Advertising is designed to persuade consumers to buy products and services, with ads containing a call to action that is either implicit or explicit. In other words, they either imply that you need a product, or come right out and tell you that you’ve got to have it. The beauty product industry relies on both kinds of persuasion techniques to sell products.
Ads that rely on celebrities to sell their beauty products use implicit persuasion. While not explicitly telling you that using their products will result in "star quality," the message is implied. Association can be a powerful tool, according to the Media Literacy Project, because it targets emotional responses when the product is associated with feelings, such as feeling good about yourself, being accepted by a certain group of people or being in league with the spokesperson.
When beauty product ads make promises that a certain face cream will make you look younger or that a foundation will take years off your appearance, the message is explicit. The effectiveness and quality of the products are emphasized rather than the emotional connection. There’s also a call to action in explicit ads that may include money-saving sales, limited editions or bulk purchase savings.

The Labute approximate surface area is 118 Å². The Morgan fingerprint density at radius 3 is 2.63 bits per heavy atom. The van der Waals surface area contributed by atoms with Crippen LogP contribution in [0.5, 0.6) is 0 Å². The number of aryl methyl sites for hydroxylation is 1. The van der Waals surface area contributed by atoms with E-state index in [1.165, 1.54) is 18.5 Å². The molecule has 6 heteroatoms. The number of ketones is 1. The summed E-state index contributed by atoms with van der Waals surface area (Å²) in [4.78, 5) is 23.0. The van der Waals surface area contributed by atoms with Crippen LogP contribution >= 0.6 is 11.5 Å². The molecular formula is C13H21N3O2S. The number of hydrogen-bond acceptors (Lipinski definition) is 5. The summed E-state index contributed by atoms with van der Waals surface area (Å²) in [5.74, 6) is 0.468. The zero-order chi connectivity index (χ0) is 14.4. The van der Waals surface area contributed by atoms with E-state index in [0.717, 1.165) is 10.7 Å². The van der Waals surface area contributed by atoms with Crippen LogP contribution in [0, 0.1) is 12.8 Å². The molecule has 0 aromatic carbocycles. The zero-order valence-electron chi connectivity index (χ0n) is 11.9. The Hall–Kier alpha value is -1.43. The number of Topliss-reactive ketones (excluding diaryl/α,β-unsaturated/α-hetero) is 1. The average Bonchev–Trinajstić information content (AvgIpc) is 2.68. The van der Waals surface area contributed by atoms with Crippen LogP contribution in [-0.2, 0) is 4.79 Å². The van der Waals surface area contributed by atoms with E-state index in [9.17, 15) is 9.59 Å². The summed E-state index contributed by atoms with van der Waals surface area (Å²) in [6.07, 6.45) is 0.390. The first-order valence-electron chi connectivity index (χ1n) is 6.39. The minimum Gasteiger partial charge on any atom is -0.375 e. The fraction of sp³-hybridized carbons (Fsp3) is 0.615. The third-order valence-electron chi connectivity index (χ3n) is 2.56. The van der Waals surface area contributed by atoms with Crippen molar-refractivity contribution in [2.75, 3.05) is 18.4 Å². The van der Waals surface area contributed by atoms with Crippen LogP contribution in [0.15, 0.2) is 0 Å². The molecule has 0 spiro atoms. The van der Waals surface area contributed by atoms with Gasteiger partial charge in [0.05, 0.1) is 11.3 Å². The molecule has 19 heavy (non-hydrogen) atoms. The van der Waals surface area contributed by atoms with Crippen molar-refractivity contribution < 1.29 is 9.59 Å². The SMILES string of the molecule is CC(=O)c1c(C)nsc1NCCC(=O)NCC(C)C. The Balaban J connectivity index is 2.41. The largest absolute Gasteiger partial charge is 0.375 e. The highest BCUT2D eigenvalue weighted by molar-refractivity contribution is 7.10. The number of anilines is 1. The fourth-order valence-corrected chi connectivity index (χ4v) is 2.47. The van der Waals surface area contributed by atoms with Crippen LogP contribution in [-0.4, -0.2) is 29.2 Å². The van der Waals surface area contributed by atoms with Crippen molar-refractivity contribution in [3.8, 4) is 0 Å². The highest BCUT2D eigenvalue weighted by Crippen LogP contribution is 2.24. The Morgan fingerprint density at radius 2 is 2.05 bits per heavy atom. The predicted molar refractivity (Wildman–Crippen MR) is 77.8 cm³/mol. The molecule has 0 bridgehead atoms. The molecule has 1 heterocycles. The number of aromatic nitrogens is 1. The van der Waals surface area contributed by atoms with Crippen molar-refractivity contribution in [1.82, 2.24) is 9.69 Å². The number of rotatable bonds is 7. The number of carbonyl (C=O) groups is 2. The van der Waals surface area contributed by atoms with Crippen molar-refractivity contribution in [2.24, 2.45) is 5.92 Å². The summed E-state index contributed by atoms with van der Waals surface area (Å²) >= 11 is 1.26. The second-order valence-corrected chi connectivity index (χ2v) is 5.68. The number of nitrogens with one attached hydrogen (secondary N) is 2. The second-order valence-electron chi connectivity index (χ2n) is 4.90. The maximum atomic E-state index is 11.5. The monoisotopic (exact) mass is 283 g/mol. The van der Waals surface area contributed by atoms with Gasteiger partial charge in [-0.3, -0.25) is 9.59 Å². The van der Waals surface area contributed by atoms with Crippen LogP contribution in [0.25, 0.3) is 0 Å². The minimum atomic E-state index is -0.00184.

Targeted marketing typically is based on extensive research so that the ads will fulfill a need for the target market. For example, women surveyed may tell researchers they want their hair to look and be healthy, so the marketing team delivers ads that promise users of a beauty product that they will have healthy hair after using it. The ads likely would stress ingredients that sound healthy, such as minerals and vitamins. Targeted marketing based on research fills the need with every line of copy, persuading consumers that their answers lie in the advertised product.
Image and how people perceive women is at the basis of most advertising in the beauty industry, according to the Center for Media Literacy, which adds that in the advertising arena, women are most always portrayed as housewives or sex symbols. And it’s those images that marketers want to project to persuade women to buy the products to be either competent and cherished, or lovely and desirable. The image-based ads rely on the human need to develop a self-concept and are particularly effective with adolescents who are in the process of discovering themselves and their identities. With the purchase of a beauty product, women see themselves in the image portrayed in the ad.
Linda Ray is an award-winning journalist with more than 20 years reporting experience. She's covered business for newspapers and magazines, including the "Greenville News," "Success Magazine" and "American City Business Journals." Ray holds a journalism degree and teaches writing, career development and an FDIC course called "Money Smart."